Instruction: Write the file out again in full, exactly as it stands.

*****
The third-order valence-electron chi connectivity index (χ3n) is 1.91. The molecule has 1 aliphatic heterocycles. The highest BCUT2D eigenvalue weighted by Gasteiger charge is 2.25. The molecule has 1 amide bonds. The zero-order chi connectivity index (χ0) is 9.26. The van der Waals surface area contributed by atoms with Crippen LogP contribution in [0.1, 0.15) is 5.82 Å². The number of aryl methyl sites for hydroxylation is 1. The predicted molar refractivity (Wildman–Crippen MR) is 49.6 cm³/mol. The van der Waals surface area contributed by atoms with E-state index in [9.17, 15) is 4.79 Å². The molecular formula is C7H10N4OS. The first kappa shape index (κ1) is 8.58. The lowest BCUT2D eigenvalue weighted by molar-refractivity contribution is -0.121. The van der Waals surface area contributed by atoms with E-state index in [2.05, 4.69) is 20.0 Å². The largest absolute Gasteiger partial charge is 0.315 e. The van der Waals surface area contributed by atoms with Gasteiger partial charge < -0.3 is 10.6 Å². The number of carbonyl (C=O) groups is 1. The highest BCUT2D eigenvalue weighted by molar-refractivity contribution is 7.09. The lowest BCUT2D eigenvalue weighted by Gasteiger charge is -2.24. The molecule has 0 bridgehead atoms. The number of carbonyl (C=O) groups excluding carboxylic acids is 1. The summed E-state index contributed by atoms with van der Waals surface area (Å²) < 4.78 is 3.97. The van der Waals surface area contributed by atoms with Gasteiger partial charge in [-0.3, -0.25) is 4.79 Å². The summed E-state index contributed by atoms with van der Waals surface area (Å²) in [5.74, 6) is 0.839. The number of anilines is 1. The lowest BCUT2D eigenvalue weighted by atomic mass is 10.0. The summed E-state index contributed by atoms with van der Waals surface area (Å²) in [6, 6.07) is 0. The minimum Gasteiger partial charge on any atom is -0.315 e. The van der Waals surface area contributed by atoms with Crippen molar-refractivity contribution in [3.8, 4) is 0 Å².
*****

The third-order valence-electron chi connectivity index (χ3n) is 1.91. The molecule has 1 aliphatic heterocycles. The highest BCUT2D eigenvalue weighted by Gasteiger charge is 2.25. The molecule has 1 amide bonds. The zero-order chi connectivity index (χ0) is 9.26. The van der Waals surface area contributed by atoms with Crippen LogP contribution in [0.1, 0.15) is 5.82 Å². The number of aryl methyl sites for hydroxylation is 1. The predicted molar refractivity (Wildman–Crippen MR) is 49.6 cm³/mol. The van der Waals surface area contributed by atoms with E-state index in [9.17, 15) is 4.79 Å². The molecular formula is C7H10N4OS. The first kappa shape index (κ1) is 8.58. The lowest BCUT2D eigenvalue weighted by molar-refractivity contribution is -0.121. The van der Waals surface area contributed by atoms with E-state index in [2.05, 4.69) is 20.0 Å². The largest absolute Gasteiger partial charge is 0.315 e. The van der Waals surface area contributed by atoms with Gasteiger partial charge < -0.3 is 10.6 Å². The number of carbonyl (C=O) groups is 1. The highest BCUT2D eigenvalue weighted by molar-refractivity contribution is 7.09. The lowest BCUT2D eigenvalue weighted by Gasteiger charge is -2.24. The molecule has 0 bridgehead atoms. The number of carbonyl (C=O) groups excluding carboxylic acids is 1. The summed E-state index contributed by atoms with van der Waals surface area (Å²) < 4.78 is 3.97. The van der Waals surface area contributed by atoms with Gasteiger partial charge in [-0.3, -0.25) is 4.79 Å². The summed E-state index contributed by atoms with van der Waals surface area (Å²) in [5.74, 6) is 0.839. The number of anilines is 1. The lowest BCUT2D eigenvalue weighted by atomic mass is 10.0. The summed E-state index contributed by atoms with van der Waals surface area (Å²) in [6, 6.07) is 0. The minimum Gasteiger partial charge on any atom is -0.315 e. The van der Waals surface area contributed by atoms with Crippen molar-refractivity contribution in [3.8, 4) is 0 Å².